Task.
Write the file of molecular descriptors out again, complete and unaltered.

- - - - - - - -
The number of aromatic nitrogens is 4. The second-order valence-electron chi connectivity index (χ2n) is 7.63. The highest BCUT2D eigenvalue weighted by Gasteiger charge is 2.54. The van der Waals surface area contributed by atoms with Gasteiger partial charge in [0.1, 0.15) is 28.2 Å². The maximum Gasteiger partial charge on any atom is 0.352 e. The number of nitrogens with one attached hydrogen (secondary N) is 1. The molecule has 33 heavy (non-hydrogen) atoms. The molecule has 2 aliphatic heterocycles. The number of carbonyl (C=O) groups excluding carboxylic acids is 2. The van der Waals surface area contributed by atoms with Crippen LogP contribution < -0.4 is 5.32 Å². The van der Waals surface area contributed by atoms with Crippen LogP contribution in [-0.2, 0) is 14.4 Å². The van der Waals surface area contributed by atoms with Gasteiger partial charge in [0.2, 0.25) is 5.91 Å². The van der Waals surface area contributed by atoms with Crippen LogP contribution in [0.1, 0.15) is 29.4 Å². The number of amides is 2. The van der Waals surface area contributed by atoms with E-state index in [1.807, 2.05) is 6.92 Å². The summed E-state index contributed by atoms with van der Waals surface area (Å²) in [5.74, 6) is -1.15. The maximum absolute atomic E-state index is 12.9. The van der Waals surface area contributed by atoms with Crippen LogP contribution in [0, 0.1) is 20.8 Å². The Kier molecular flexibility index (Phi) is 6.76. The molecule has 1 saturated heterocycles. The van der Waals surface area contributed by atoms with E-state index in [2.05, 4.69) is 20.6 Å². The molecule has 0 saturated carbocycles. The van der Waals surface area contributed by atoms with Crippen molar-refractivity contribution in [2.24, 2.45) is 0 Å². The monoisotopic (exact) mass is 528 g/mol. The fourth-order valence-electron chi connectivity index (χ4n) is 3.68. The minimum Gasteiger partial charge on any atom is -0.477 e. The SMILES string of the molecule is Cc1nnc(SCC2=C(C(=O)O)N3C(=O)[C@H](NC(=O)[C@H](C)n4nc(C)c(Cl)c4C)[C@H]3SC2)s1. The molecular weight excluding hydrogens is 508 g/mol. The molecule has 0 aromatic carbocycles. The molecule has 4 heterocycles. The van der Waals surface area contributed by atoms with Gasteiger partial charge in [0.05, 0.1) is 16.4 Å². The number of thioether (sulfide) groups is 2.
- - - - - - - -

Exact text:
The number of aromatic nitrogens is 4. The second-order valence-electron chi connectivity index (χ2n) is 7.63. The highest BCUT2D eigenvalue weighted by Gasteiger charge is 2.54. The van der Waals surface area contributed by atoms with Gasteiger partial charge in [0.1, 0.15) is 28.2 Å². The maximum Gasteiger partial charge on any atom is 0.352 e. The number of nitrogens with one attached hydrogen (secondary N) is 1. The molecule has 33 heavy (non-hydrogen) atoms. The molecule has 2 aliphatic heterocycles. The number of carbonyl (C=O) groups excluding carboxylic acids is 2. The van der Waals surface area contributed by atoms with Crippen LogP contribution < -0.4 is 5.32 Å². The van der Waals surface area contributed by atoms with Crippen LogP contribution in [-0.2, 0) is 14.4 Å². The van der Waals surface area contributed by atoms with Gasteiger partial charge in [0.2, 0.25) is 5.91 Å². The van der Waals surface area contributed by atoms with Crippen LogP contribution in [0.1, 0.15) is 29.4 Å². The number of amides is 2. The van der Waals surface area contributed by atoms with E-state index in [1.807, 2.05) is 6.92 Å². The summed E-state index contributed by atoms with van der Waals surface area (Å²) in [5.74, 6) is -1.15. The maximum absolute atomic E-state index is 12.9. The van der Waals surface area contributed by atoms with Crippen LogP contribution in [0, 0.1) is 20.8 Å². The Kier molecular flexibility index (Phi) is 6.76. The molecule has 1 saturated heterocycles. The van der Waals surface area contributed by atoms with E-state index in [2.05, 4.69) is 20.6 Å². The molecule has 0 saturated carbocycles. The van der Waals surface area contributed by atoms with Crippen molar-refractivity contribution in [2.24, 2.45) is 0 Å². The monoisotopic (exact) mass is 528 g/mol. The fourth-order valence-electron chi connectivity index (χ4n) is 3.68. The minimum Gasteiger partial charge on any atom is -0.477 e. The SMILES string of the molecule is Cc1nnc(SCC2=C(C(=O)O)N3C(=O)[C@H](NC(=O)[C@H](C)n4nc(C)c(Cl)c4C)[C@H]3SC2)s1. The molecular weight excluding hydrogens is 508 g/mol. The molecule has 0 aromatic carbocycles. The molecule has 4 heterocycles. The van der Waals surface area contributed by atoms with Gasteiger partial charge in [0.05, 0.1) is 16.4 Å². The number of thioether (sulfide) groups is 2.